Madagascar leader wins presidential vote, constitutional court says

ANTANANARIVO (Reuters) -Madagascar’s incumbent resident, Andry Rajoelina, was declared the winner on Friday of the Nov. 16 election by the country’s High Constitutional Court, which handed him a third term after dismissing various challenges to provisional results.

“Andry Rajoelina is elected as the president of the republic of Madagascar and is taking his functions as soon as the swearing (in is conducted),” said court head Florent Rakotoarisoa. He received 58.96% of the votes cast, the court said.

The challenges to the electoral body’s provisional count that were dismissed included one from the runner-up, lawmaker Siteny Randrianasoloniaiko. He got 14.39% of the vote, according to the court.

Ten out of 13 candidates boycotted the poll but their names were already on the ballot, leaving them to share the rest of the votes cast.

“The election took place peacefully, and it is proof that democracy in Madagascar and the Malagasy people have reached political maturity,” Rajoelina told journalists outside the courtroom.

“There will be some changes but you don’t change a winning team either,” he said.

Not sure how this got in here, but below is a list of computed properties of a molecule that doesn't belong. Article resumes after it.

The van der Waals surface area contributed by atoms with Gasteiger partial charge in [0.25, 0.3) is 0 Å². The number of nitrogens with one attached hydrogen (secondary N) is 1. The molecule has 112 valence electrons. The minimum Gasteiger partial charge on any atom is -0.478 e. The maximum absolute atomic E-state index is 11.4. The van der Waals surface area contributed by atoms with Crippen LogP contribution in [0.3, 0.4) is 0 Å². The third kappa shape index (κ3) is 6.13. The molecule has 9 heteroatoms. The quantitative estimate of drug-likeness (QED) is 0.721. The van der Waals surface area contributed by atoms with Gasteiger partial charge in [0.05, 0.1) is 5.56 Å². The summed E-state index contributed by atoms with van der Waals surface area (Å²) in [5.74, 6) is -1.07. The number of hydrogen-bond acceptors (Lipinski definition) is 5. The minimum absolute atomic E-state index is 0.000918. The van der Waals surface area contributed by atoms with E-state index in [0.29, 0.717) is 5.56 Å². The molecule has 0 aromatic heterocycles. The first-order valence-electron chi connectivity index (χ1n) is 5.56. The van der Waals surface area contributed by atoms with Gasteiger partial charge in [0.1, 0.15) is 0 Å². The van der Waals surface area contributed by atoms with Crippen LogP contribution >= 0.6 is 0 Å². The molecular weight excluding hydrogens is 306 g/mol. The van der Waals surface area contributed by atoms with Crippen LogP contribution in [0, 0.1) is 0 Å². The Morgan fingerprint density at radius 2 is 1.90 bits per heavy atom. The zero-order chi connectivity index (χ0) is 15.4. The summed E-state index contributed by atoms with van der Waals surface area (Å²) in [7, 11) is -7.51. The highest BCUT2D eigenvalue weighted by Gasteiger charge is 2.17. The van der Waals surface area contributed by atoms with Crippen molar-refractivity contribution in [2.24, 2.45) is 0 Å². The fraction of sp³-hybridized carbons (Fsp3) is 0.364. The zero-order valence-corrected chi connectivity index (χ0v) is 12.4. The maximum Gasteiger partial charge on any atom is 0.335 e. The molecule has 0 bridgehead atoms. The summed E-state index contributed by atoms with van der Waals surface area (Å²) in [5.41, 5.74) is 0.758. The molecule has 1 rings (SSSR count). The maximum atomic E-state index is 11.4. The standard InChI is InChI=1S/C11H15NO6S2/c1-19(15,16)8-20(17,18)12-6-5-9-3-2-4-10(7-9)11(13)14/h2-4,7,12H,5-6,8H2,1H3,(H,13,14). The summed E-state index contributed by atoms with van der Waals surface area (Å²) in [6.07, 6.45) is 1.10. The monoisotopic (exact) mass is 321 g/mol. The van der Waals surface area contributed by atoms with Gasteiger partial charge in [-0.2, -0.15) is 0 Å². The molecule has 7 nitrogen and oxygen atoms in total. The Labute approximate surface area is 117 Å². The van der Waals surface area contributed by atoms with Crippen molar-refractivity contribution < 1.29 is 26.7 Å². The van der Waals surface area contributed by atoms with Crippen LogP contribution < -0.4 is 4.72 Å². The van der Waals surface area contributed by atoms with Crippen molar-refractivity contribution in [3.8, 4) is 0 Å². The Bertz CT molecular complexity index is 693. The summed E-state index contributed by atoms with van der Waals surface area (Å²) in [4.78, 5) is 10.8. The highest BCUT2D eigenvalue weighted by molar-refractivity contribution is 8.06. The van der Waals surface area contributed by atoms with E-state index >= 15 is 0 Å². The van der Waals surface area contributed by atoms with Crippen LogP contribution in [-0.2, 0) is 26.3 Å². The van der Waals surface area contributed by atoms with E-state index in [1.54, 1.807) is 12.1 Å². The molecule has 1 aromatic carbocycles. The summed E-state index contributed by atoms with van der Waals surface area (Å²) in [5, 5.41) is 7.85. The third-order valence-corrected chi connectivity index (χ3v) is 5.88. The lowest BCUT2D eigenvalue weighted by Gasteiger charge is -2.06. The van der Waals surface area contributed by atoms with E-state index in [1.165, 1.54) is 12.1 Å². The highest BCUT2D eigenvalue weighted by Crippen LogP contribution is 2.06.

The November election was preceded by weeks of protests, with the opposition accusing Rajoelina of having created unfair election conditions, and turn-out was less than 50%.

Rajoelina has dismissed allegations the vote was unfair and the army has warned against attempts to destabilise the country.

Nine foreign embassies, including the United States, United Kingdom and European Union countries, issued a joint statement “noting” the final results.

“In view of the tensions and incidents that characterised the electoral process, and the tense political context, it is now up to the newly-elected head of state, together with all the country’s stakeholders, to take steps to restore confidence conducive to dialogue,” the embassies said.

Later, the U.S. State Department said that the electoral process “raised some serious concerns that must be addressed for the peace and future well-being of the nation.”

The opposition has said the 46.35% voter turn-out in the election was the lowest in the country’s history.

Hajo Andrianainarivelo, a former minister among the candidates who boycotted the poll, has vowed to fight against what he said was a lack of respect for the laws of the land, and oppression of the people.

“The popular fight begins now,” he said on Thursday.

Rajoelina, 49, first came to power in a 2009 coup. He stepped down in 2014 as leader of a transitional authority but then became president again after winning a 2018 election.

(Reporting by Lovasoa RabaryWriting by Bhargav AcharyaEditing by Hereward Holland, Frances Kerry and Sandra Maler)